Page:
Six in a month: AHF’s EIB II Facility funds further borrowers
This week, Affordable Housing Finance (AHF) have priced a further £95m of EIB II funding for three housing associations. These latest pricings show keen interest from borrowers who wish to utilise AHF’s ever-popular EIB II facility before the Government backed aggregator’s underwriting phase ceases.
On Thursday, Family Mosaic, who manage 26,000 properties across the South of England (and are in an advanced stage of merging with Peabody), borrowed £50m of EIB funding at a very competitive floating rate of 6 Month Libor + 0.178%. Family Mosaic will commence its drawdown on the 14th December 2017 and the funds will go towards the company’s promise to build 1,000 new homes a year, alongside community care and tenant support.
Thursday similarly saw £25m of EIB funding priced for Stonewater Limited at a fixed rate of 1.867% (20-year Gilt +0.017%). Stonewater, who manage 31,500 homes across England, will use this cost-effective issuance to implement its ambitious plans to deliver more affordable new builds by 2022. Stonewater’s Executive Finance Director, John Bruton, said:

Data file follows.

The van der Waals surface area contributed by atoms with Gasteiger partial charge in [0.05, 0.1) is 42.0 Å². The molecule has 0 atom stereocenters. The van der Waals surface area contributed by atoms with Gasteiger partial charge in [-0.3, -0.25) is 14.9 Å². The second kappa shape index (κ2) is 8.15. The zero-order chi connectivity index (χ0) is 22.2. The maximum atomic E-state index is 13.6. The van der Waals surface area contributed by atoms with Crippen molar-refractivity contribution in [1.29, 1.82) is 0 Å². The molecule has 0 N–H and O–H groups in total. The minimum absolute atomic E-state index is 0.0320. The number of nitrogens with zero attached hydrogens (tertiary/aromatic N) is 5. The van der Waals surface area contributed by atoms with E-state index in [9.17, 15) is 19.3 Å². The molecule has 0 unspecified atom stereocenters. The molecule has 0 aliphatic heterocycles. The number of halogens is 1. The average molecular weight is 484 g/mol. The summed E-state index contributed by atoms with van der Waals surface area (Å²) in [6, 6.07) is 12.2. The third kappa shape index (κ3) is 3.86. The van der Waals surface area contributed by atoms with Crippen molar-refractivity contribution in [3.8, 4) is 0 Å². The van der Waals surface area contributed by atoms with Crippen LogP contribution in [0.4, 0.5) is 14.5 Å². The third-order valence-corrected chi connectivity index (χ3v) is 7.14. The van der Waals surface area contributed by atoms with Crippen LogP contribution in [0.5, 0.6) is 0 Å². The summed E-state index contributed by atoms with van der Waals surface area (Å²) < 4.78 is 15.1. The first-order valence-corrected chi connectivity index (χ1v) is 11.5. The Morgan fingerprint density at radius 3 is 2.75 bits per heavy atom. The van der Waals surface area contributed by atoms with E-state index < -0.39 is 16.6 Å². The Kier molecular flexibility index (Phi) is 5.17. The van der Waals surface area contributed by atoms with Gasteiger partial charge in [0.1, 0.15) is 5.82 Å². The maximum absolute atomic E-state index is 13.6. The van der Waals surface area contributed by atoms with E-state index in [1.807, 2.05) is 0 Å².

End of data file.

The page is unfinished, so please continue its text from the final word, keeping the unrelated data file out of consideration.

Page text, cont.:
“We are delighted to complete this loan. It will contribute to us building over 300 affordable rent and home ownership units in locations across the South West, Midlands and East of England. While we also use other sources of finance, the very low interest rate we have secured from EIB means we can do more to meet the huge housing need that exists than if we only had access to commercial loans”.
On Friday, £20m was agreed at a fixed rate of 1.873% (Gilt+0.013%) for the London-based HA, Gateway. They predominantly operate within East London, and have a property portfolio of 2,800 homes. The £20m of EIB
funding will go towards community support and their plans to build 500 new homes by 2020.
AHF’s Chief Executive, Piers Williamson said:
“All three HAs have priced significantly inside spreads being achieved on HA standalone bonds. This comparison highlights the low-cost structure of AHF’s EIB financing and its ability to outprice other sector issuances. It’s just a shame all good things have come to an end!”
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